A few weeks ago, my friend, Norris Chumley, whose blog is a favorite here on HuffPost, sent me a sneak-preview DVD of his latest project, the result of eight full years of painstaking labor.
Distracted by an array of chores, I didn't get around to screening this gift until today, the second day of Great Lent.
It proved to be the perfect preparation as we move into this quieting, this sobering season.
In this feature film, Mysteries of the Jesus Prayer, Dr. Chumley and his collaborator, Father John McGuckin, have provided an unprecedented, insiders' view into the lives of contemporary Christian ascetics, athletes of spiritual struggle. They are a profoundly thoughtful -- if surprisingly cheerful -- collection of Orthodox monks and nuns.
As I was watching their faces, revisiting certain familiar enclaves and listening to their words, I kept thinking back on my own conversations with similarly prayerful folks, recalling my own slow journey into prayer, assisted in my turn by the fathers of Mount Athos and the mothers of Ormylia and Souroti.
In his book The Sacrament of Love, the 20th Century Orthodox theologian Paul Evdokimov observes: "It is not enough to say prayers; one must become, be prayer, prayer incarnate. It is not enough to have moments of praise. All of life, each act, every gesture, even the smile of the human face, must become a hymn of adoration, an offering, a prayer. One should offer not what one has, but what one is."
I believe him.
Even so, how, one must wonder amid the distraction, the frenetic busyness and the roaring cacophony of contemporary life, does such a desirable becoming come about?
In their new film (and its soon-to-be-released book by the same title), Father John and Dr. Chumley offer an intimate insight into an answer, the ancient and efficacious practice of noetic prayer, the prayer of the heart, the Jesus prayer.
These prayer-seeking travelers take us with them as they retrace the journeys of early and modern saints whose love of God has drawn them and countless others into the stillness, the inner quiet that avails a profound sense of God's utter and absolute nearness. These two men serve concurrently as our guides and as our fellow pilgrims journeying from the first monastic enclaves of Egypt, to the Holy Mountain of Greece, the forests of Romania and of the Ukraine, and finally to the majestic churches of Russia.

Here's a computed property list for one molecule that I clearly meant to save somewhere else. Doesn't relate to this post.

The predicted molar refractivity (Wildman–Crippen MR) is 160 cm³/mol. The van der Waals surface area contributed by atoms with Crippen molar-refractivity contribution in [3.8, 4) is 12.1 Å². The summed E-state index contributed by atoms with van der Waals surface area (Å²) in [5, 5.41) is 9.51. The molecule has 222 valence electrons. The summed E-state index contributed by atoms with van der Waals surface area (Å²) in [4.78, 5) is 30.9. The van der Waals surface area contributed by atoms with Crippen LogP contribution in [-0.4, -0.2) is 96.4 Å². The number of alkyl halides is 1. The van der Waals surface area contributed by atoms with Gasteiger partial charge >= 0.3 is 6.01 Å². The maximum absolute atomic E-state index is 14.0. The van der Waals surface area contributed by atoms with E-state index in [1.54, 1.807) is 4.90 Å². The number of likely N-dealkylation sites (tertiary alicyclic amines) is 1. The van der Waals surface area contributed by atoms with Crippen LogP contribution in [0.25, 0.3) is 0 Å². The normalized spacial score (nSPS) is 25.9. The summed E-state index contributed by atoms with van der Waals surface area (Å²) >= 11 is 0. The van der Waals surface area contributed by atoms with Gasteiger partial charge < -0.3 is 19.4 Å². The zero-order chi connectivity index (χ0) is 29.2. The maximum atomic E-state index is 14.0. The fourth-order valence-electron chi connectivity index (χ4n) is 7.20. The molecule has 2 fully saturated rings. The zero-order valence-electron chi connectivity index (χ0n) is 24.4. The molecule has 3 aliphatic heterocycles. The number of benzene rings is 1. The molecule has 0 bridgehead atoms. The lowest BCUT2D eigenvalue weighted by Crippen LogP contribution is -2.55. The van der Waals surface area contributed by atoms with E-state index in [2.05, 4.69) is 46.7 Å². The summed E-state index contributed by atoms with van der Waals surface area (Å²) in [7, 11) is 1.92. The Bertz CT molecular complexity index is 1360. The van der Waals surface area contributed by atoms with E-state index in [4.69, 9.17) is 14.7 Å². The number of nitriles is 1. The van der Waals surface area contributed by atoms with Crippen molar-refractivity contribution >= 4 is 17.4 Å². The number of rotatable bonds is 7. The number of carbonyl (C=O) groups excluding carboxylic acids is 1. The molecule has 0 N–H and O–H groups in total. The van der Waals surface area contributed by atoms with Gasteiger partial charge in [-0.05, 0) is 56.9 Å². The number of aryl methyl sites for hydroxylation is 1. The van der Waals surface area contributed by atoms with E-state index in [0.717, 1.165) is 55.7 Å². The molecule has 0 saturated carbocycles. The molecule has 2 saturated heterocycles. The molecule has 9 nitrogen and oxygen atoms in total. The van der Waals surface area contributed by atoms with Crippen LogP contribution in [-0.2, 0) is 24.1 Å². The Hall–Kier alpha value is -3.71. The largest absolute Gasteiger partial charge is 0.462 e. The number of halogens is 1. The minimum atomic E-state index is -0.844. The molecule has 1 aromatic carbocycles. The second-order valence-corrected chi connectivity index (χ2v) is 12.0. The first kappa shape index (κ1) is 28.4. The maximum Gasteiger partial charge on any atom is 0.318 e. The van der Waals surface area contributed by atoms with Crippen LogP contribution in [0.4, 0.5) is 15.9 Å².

At every stop along the way, the pilgrim is offered unusually intimate insights into the lives of those who have been called to lives of prayer. At each successive stop, one increasingly comes to apprehend that this calling is not only for monks and nuns, but is a vocation to which each of us has been likewise called. As one articulate amma puts it, "It is for everyone. Why not?"
One comes to see that, as Paul Evdokimov has averred, these are men and women who are not merely saying prayers, but are becoming prayer. These are men and women who are actively making of their very persons a continuing hymn of praise.
In his Ages of the Spiritual Life, Evdokimov has also written: "...[T]he invocation of the name of Jesus makes the grace of his Incarnation universal, allowing each of us our personal share and disposing our hearts to receive the Lord ... The 'prayer of the heart' frees and enlarges [the heart] and attracts Jesus to it ... When Jesus is drawn into the heart, the liturgy becomes interiorized and the Kingdom is [established] in the peaceful soul. The Name dwells in us as its temple and there the divine presence transmutes and Christifies us."
May it be so.
This is, finally, what every ascetic effort, the Lenten fast included, is all about: the strengthening of our hearts and minds, the deepening of our prayer and our increasing participation in the God Who Is.
May this astonishing and bold new film, Mysteries of the Jesus Prayer, assist countless others in the recovery of this ancient path to union with Christ our God. Now and ever.